Mystery flag commemorating the 80th anniversary of the tragic Dieppe air raid on Remembrance Day

OTTAWA—Legend has it that when Canadian forces landed under German fire in the French port of Dieppe in August 1942, one of the hundreds who ultimately died in the attack was carrying an old flag. was

How that red and white flag ended up in a Nazi-controlled French port, and even whether it was definitively there, remains a mystery.

But more than 80 years later, the flag will play a central role in commemorating the fate of the Dieppe raid at this year’s National Day of Remembrance ceremony. This is due to his three Americans.

What we now know about the 150-year-old flag began in 1965 at a garage sale in Columbus, Nebraska. There, Charles Rowley found an old red flag in the hands of an American veteran.

“It was an old flag and he nearly threw it away,” says Mike Lowry, Charles’ son. “And dad said: ‘What’s the story about the flag?'”

A veteran told Charles that he was a prisoner of war camp guard at the end of World War II in 1945. He becomes Red Lieutenant.

The red flag served as Canada’s de facto flag from 1892 to 1965, when it was replaced by the maple leaf. The design featured the Union Jack and various coats of arms depending on the states that belonged to the Commonwealth at the time.

Dated by the Royal Canadian Legion, this particular flag dates from 1870 to 1873, after Manitoba joined the Commonwealth and before it became the province of British Columbia.

American veterans knew nothing about this at the time. All he knew was what a German soldier had told him: the flag had been removed from one of the 916 Canadian soldiers who died three years earlier during an ill-fated raid in Dieppe.

In the early morning hours of August 19, 1942, about 5,000 Canadian soldiers and 1,100 British and American troops landed in Nazi-controlled French ports.

The purpose was to test the German defenses and the feasibility of an Allied amphibious assault on Europe, but the results were disastrous. In addition to the hundreds killed, 2,400 Canadians were wounded or taken prisoner.

“The Germans claimed they weren’t involved in the fighting and were only buried, found it on the dead Canadian and basically took it as a souvenir,” Mike says. . “Of course they took it away from him. The plan was to give it to the Canadian forces.”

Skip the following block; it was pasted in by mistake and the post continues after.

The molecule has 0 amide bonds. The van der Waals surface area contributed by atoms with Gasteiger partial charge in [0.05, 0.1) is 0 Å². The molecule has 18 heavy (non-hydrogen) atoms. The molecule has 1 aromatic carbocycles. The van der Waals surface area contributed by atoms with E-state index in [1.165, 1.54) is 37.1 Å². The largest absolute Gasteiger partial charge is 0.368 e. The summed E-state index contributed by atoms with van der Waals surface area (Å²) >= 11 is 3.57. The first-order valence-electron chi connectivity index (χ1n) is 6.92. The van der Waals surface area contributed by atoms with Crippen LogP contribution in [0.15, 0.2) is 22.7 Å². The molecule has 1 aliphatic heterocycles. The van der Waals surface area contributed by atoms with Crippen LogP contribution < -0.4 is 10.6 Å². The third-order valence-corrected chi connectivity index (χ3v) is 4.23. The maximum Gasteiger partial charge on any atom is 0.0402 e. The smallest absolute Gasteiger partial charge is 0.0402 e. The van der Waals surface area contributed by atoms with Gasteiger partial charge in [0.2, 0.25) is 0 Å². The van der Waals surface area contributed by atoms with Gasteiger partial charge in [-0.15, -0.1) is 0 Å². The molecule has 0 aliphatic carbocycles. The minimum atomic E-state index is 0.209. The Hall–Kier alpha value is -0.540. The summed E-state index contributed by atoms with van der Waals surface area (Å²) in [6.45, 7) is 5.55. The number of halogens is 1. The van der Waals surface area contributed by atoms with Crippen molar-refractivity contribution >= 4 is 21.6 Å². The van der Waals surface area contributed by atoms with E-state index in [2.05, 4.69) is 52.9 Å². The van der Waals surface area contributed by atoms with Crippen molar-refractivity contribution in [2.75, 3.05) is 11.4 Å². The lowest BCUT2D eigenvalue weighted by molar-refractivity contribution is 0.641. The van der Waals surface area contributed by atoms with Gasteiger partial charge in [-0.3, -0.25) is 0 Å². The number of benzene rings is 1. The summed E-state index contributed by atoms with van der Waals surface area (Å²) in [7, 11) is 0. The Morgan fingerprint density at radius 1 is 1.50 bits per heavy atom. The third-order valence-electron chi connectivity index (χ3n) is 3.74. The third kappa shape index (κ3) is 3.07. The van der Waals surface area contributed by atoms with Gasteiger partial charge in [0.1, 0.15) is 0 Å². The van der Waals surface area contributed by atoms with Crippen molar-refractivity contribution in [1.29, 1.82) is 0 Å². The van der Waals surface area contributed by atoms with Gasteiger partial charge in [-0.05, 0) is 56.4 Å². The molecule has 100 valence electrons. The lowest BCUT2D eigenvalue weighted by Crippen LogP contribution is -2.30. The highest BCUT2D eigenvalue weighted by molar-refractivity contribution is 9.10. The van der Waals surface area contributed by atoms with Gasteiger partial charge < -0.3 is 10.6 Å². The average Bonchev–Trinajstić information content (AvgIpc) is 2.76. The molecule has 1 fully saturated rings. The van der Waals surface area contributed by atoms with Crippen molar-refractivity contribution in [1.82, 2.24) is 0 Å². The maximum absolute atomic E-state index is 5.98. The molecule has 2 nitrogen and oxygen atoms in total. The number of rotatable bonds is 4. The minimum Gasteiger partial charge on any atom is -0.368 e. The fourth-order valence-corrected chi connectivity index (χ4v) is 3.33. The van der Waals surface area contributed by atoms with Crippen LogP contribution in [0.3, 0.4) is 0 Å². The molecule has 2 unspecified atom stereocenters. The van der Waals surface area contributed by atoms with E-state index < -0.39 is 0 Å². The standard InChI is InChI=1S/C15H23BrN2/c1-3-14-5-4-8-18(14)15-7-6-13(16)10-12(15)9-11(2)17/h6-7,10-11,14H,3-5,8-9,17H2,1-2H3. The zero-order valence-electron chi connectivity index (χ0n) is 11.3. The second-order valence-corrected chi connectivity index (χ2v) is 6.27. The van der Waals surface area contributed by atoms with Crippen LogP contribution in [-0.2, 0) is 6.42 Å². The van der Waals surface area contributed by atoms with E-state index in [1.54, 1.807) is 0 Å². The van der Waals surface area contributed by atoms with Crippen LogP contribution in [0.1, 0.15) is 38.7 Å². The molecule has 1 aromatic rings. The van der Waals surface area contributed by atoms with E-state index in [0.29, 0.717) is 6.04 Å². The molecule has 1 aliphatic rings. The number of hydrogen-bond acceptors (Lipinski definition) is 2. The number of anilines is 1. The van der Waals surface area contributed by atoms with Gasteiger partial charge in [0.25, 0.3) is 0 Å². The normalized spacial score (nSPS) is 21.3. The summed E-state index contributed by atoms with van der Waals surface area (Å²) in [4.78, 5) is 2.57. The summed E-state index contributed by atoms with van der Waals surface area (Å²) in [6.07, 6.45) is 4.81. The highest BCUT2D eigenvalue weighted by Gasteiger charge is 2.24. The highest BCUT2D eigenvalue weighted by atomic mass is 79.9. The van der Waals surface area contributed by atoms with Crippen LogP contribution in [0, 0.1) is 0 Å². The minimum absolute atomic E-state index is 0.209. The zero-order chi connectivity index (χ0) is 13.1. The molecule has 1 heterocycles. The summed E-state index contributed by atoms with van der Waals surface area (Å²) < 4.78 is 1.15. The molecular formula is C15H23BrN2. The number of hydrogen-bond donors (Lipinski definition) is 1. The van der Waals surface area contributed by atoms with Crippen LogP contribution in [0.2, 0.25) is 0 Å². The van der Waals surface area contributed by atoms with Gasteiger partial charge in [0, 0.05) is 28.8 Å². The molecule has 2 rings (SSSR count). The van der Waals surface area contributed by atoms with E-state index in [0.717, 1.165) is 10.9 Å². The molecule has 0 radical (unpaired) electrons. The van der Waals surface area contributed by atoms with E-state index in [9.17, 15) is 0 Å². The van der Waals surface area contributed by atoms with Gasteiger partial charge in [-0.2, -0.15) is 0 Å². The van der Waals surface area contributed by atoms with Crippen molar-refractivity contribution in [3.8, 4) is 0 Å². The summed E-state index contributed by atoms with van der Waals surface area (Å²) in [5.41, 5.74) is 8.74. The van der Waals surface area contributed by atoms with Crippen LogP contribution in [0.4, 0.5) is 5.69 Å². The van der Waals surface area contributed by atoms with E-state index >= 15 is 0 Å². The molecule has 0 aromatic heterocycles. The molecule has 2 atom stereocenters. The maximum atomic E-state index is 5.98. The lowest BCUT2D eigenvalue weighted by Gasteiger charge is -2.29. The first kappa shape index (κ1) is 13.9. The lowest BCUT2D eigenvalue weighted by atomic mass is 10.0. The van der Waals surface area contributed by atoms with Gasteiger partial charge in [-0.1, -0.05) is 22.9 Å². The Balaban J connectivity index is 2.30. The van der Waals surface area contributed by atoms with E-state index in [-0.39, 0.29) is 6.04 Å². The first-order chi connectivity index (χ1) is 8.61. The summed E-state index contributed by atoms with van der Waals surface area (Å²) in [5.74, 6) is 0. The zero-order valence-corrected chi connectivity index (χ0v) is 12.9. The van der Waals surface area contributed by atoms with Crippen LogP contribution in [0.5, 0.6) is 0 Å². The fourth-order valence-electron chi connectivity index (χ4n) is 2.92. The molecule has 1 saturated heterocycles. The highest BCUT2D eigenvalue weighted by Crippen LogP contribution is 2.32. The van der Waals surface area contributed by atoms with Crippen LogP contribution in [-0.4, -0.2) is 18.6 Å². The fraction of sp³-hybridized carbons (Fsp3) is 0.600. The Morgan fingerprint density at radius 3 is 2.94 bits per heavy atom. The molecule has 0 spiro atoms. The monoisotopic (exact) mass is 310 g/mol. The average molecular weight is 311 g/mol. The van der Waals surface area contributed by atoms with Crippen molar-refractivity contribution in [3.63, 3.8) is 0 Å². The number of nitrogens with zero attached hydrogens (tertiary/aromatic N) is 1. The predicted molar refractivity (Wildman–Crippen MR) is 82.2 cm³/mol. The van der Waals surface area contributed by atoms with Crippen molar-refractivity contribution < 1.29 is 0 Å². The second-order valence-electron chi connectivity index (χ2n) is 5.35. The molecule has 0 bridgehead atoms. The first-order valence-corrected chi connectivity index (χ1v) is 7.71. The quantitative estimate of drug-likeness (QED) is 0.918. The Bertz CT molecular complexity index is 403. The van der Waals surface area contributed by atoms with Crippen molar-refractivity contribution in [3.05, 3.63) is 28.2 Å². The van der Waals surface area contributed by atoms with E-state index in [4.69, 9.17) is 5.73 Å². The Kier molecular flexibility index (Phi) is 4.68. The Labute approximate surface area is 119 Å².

Instead, the flag returned to Nebraska and ended up in the hands of Mike, who was in high school at the time, and Charles, who tried to identify it.

“There were two books on flags in the Columbus library,” recalls Mike. “We looked them up, we looked at all the provinces of Canada.

“We couldn’t find it, and it was an effort by[my father]. Even after I entered college, he was looking for someone who knew something.” ”

When Charles died in 2003 at the age of 93, the Red Ensign was taken over by the largely forgotten Mike. However, he remembered his father’s wish to restore it to its rightful home, and he began a new search.

He eventually confirmed its Canadian heritage and contacted the Canadian Embassy in Washington, D.C. at that time.

It’s unclear how the 70-year-old flag ended up in Dieppe, but the Corps says Canadian soldiers often carried the flag into battle during World War I. Some of them were given to soldiers during World War II, probably for good luck.

Ensign Red visited Dieppe with a delegation of veterans in 2019, and Legion spokeswoman Nujima Bond said a place of honor would be given in front of the Tomb of the Unknown Soldier to commemorate the battle. increase.

“It’s really a story of hope and memory and solidarity,” says Bond. “And I’m really happy to be able to share it with Canadians and visually have that flag as a symbol of remembrance and a symbol of sacrifice.”

Asked how he felt to learn that the flag his father had rescued from a trash can would be featured at Canada’s National Day of Remembrance Day ceremony, Mike said his heart goes back to his father.

“My father wanted to give it back to his family and department,” he says. “And now I feel like it’s been given back to the whole country. I think he’s very humble and he’s very proud of that. I know I am. increase.

Lee Bertioom

canadian press